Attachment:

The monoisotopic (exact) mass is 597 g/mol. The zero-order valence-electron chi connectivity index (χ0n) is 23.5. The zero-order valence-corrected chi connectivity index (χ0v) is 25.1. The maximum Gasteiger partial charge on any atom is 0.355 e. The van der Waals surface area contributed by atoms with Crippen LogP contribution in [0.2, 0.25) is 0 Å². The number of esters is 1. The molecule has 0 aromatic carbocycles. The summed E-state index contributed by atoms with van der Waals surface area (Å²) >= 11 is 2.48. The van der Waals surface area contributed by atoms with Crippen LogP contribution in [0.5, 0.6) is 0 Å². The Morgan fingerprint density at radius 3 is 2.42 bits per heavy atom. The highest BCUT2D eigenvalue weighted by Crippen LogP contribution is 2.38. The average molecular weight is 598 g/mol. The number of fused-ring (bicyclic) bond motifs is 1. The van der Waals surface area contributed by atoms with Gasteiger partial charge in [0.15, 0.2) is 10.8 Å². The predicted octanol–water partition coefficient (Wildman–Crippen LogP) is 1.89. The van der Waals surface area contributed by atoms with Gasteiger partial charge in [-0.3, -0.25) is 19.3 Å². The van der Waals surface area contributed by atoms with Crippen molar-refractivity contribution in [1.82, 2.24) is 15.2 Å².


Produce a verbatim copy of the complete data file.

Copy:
The monoisotopic (exact) mass is 597 g/mol. The zero-order valence-electron chi connectivity index (χ0n) is 23.5. The zero-order valence-corrected chi connectivity index (χ0v) is 25.1. The maximum Gasteiger partial charge on any atom is 0.355 e. The van der Waals surface area contributed by atoms with Crippen LogP contribution in [0.2, 0.25) is 0 Å². The number of esters is 1. The molecule has 0 aromatic carbocycles. The summed E-state index contributed by atoms with van der Waals surface area (Å²) >= 11 is 2.48. The van der Waals surface area contributed by atoms with Crippen LogP contribution in [0.5, 0.6) is 0 Å². The Morgan fingerprint density at radius 3 is 2.42 bits per heavy atom. The highest BCUT2D eigenvalue weighted by Crippen LogP contribution is 2.38. The average molecular weight is 598 g/mol. The number of fused-ring (bicyclic) bond motifs is 1. The van der Waals surface area contributed by atoms with Gasteiger partial charge in [0.15, 0.2) is 10.8 Å². The predicted octanol–water partition coefficient (Wildman–Crippen LogP) is 1.89. The van der Waals surface area contributed by atoms with Gasteiger partial charge in [-0.3, -0.25) is 19.3 Å². The van der Waals surface area contributed by atoms with Crippen molar-refractivity contribution in [1.82, 2.24) is 15.2 Å².